When news broke here in Seattle that a local hospital had offered last-minute vaccine spots to its age-eligible major donors, the most surprising thing to me was how surprised people were.
Shortly thereafter, we learned that several other hospitals in the area, as well as others across the country, had offered similar access to VIP donors, and it became clear that this was not simply a bad decision by a single team or a taken-out-of-context issue more rooted in optics than ethics.
No, this was precisely what our fundraising practices have been evolving toward: preferential treatment for top donors that, at best, is superfluous for those with significant resources—do your major donors really need discounted tickets to that concert or free parking during their hospital stay? At worst, this on-a-pedestal treatment preferences high-net-worth donors’ health—and lives—over others.
That feels like a pretty clear crossing of a line, but we as a sector have collectively inched ourselves toward that line over the years, and I say “we” recognizing that consultants like me have sung from the donor-centered songbook for just as long as frontline fundraisers. Donors, too, have been known to wield their philanthropy for access to a scarce resource, as we saw with the college recruitment scandal of just a few years ago.
The truth is that we have conditioned our donors to expect more and more, and that leads us reaching for ever-more-questionable tactics to signal our gratitude. At the same time, we know that, when donors are surveyed about why they give, material benefits are almost never at the top of the list. So why do we continue to treat our donors like they only care about the discounts, the trinkets, the recognition, or the access their support “buys” them?
The emerging Community-Centric Fundraising movement offers guidance, not only for healthcare organizations but for all nonprofits seeking equitable ways to engage donors. I’m not alone in pointing in this moment to this movement, as members of Seattle’s fundraising community gathered last Thursday at a virtual ethics summit hosted by the Association of Fundraising Professionals Advancement Northwest chapter.
Throughout the discussion, many highlighted the principles of Community-Centric Fundraising, which puts forward the idea that communities served by the work of nonprofits should be at the heart of organizations’ decisions and actions, as an antithesis to our current donor-centered practices. Indeed, these principles provide an excellent framework for organizations to consider in decision-making.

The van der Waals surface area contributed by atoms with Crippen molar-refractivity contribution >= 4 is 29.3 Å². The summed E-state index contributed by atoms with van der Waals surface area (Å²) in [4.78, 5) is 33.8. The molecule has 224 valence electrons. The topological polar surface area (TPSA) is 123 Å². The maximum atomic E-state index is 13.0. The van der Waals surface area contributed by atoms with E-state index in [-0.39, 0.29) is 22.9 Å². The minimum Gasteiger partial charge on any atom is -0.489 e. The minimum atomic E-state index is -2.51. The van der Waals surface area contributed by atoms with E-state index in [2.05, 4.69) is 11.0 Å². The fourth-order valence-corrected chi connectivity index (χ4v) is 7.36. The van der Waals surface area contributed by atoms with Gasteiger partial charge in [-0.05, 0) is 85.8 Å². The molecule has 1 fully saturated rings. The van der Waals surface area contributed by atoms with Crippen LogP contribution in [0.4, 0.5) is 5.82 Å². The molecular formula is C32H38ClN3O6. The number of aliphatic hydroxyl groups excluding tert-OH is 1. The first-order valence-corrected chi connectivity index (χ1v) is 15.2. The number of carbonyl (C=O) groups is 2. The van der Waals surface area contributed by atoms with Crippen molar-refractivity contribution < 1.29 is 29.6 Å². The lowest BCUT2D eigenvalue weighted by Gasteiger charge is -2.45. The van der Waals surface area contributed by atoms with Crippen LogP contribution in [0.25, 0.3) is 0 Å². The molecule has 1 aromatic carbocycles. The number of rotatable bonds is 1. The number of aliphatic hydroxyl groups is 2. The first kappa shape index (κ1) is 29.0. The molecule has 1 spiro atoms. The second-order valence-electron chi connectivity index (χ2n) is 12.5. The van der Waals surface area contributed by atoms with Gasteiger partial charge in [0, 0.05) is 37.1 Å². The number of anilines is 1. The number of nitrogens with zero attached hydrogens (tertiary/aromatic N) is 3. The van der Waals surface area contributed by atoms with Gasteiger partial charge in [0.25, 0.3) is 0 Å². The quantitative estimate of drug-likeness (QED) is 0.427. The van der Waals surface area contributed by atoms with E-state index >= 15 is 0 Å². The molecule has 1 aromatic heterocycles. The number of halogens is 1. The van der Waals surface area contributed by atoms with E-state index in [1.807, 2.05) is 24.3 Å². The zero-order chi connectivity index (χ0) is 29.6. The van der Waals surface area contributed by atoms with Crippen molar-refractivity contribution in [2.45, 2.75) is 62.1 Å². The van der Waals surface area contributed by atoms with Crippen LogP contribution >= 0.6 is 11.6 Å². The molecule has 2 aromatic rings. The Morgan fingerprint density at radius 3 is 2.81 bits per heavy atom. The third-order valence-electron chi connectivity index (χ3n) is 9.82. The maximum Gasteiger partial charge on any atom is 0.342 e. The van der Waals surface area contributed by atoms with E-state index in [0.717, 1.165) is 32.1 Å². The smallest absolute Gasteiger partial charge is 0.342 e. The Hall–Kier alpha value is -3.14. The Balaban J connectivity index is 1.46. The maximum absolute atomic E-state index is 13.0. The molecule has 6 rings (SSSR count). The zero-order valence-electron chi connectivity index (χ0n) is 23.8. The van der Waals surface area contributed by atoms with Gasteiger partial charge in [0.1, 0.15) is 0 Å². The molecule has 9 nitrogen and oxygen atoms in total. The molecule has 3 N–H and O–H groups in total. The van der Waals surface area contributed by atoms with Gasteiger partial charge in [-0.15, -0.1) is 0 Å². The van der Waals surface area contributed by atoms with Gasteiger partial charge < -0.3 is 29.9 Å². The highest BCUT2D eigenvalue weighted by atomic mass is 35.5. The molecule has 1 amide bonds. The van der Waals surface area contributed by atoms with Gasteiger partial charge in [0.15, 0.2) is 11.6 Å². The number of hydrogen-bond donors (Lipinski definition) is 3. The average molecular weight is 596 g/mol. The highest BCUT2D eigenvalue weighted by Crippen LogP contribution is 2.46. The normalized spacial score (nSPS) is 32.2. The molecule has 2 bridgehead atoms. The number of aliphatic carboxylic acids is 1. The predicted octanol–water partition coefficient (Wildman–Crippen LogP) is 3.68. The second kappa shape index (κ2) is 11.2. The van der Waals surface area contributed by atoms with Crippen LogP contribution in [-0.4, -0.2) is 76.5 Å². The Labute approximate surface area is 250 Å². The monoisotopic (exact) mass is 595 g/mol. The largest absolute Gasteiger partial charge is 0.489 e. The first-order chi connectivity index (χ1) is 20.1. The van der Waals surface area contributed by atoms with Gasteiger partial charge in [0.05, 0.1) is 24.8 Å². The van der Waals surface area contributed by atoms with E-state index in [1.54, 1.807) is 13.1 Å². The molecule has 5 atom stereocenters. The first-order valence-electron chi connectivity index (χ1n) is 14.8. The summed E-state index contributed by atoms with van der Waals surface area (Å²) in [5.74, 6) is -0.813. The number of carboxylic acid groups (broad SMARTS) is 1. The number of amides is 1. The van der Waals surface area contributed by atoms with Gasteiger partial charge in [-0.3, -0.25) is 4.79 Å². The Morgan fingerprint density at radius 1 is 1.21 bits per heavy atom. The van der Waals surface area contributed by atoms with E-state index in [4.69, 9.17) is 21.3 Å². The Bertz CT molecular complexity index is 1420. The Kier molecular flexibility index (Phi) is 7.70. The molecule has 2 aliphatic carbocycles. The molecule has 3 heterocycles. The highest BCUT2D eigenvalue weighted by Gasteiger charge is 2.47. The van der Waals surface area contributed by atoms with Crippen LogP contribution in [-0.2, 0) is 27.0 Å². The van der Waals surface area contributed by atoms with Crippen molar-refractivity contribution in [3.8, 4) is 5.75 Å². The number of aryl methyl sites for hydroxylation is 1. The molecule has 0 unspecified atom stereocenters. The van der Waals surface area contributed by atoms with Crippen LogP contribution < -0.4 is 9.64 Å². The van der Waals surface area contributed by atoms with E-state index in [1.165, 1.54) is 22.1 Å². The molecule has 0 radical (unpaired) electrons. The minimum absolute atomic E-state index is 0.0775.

In addition to the first principle of Community-Centric Fundraising—grounding of fundraising practices in race, equity, and social justice—two principles feel especially pertinent as we consider how this situation could have gone differently:
Offering preferential vaccine access only widens the gap between monied donors and those navigating cumbersome websites to snag a few precious vaccine appointments.
What if, instead of an invitation for one of those coveted appointments, major donors had received an invitation to a discussion about how the hospital is ensuring that vaccines are distributed with racial and economic justice at the forefront? What if the email they had gotten was a request for funding for multi-language translation of public education materials about the vaccine?
Too often, we act out of fear that if we challenge our donors, they’ll stop giving. That leads us to bite our tongues when they say or do something problematic.
What if these hospitals had answered major donors’ calls requesting help securing a vaccine with information about how wealthier, predominantly white ZIP codes have been vaccinated at much higher rates than communities of color, despite the fact that the pandemic has had a much more devastating toll on lower-income communities? What if they had encouraged their major donors—often in higher-paying jobs and more likely to be able to work from home, further insulated from COVID-19—to help fund a vaccine clinic for essential workers?
What if instead of acting on fear, we acted on the faith that donors give to our organizations because they care about the work more than they care about the perks?
We’ve led our donors down this path, and we can and should start to walk it back by reassessing our practices, explaining to our donors why we’re making changes, and trusting that—in most cases—they’ll be willing to keep walking with us.
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